HEMMER: OK, Dr. Morrison, stand by there in Chicago. Going to get a quick time-out here. Willis from Ohio sent us this fax. He says, "Letting John Hinckley run loose is a disgrace to a man like Jim Brady. I guess money does talk." That again from Willis in Ohio. Two-minute time-out. We're back after this on TALKBACK LIVE.


HEMMER: All right, welcome back to TALKBACK LIVE. Just about 17 minutes left here on our program today.

I want to reintroduce our guests. First from Chicago, Dr. Morrison is with us today. She's a psychiatrist working in psychiatry there at Lowell University. Also from Washington, Joseph DiGenova, former deputy chief U.S. attorney, and with him, Vincent Fuller, former Hinckley defense attorney in the 1980s.

Back in our audience. Some really interesting comments we're getting here from the folks today.

First Rico from Ohio -- Rico, go ahead.

RICO: OK, if Mr. Hinckley is let out into society, he's going to be watched by secret agents and FBI. Why even let him out if you can't trust him?

HEMMER: Interesting point.


HEMMER: Joseph DiGenova, is that ultimately a decision that will be decided in this matter?

DIGENOVA: First of all, let me just say that that young gentleman ought to be a lawyer. That's a pretty question.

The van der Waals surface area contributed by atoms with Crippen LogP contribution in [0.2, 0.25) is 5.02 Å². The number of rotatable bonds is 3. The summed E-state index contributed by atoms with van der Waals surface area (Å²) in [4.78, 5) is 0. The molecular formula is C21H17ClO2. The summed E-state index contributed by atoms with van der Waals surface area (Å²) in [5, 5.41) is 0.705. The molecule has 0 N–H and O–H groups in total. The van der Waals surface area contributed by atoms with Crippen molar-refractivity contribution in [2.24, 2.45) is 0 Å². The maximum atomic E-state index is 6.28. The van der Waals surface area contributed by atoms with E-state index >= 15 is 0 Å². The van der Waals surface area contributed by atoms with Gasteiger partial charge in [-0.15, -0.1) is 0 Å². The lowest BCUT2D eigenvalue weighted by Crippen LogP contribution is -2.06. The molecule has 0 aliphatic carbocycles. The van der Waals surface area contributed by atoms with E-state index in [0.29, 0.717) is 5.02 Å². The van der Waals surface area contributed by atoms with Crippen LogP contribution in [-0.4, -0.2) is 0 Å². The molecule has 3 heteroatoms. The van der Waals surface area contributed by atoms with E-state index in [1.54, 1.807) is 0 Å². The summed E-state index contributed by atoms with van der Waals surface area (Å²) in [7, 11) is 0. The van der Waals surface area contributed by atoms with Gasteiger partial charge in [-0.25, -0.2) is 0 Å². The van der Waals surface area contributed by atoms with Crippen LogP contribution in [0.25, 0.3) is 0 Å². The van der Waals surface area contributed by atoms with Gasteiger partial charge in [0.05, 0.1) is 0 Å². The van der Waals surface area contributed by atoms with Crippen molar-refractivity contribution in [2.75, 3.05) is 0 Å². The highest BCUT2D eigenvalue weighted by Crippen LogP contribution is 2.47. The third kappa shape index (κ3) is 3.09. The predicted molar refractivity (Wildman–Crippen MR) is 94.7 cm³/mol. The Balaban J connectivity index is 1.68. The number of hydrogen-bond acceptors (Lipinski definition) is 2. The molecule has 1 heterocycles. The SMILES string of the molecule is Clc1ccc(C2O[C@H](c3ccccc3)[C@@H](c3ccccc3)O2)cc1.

RICO: How old are you, Rico? Sixteen. He's got a ways to go, but he may get there eventually.

DIGENOVA: That's OK. He's a lot smarter than some of the lawyers I know, I can tell you right now.

HEMMER: He's smiling in Atlanta, so you made his day -- go ahead.

DIGENOVA: That actually is the question though, and the way he put it is just absolutely brilliant. I mean, if in fact, a political -- a public-policy decision is that he must be monitored by the Secret Service and the FBI while he is out, then I think as a matter -- I mean, we have already told ourselves that this is a pretty tough decision to make. You know, it would be one thing if Mr. Hinckley were being released in Colorado to walk around Boulder, but he's being released into the community where the current president of the United States lives. There are risks involved in that, no matter how many people are watching him.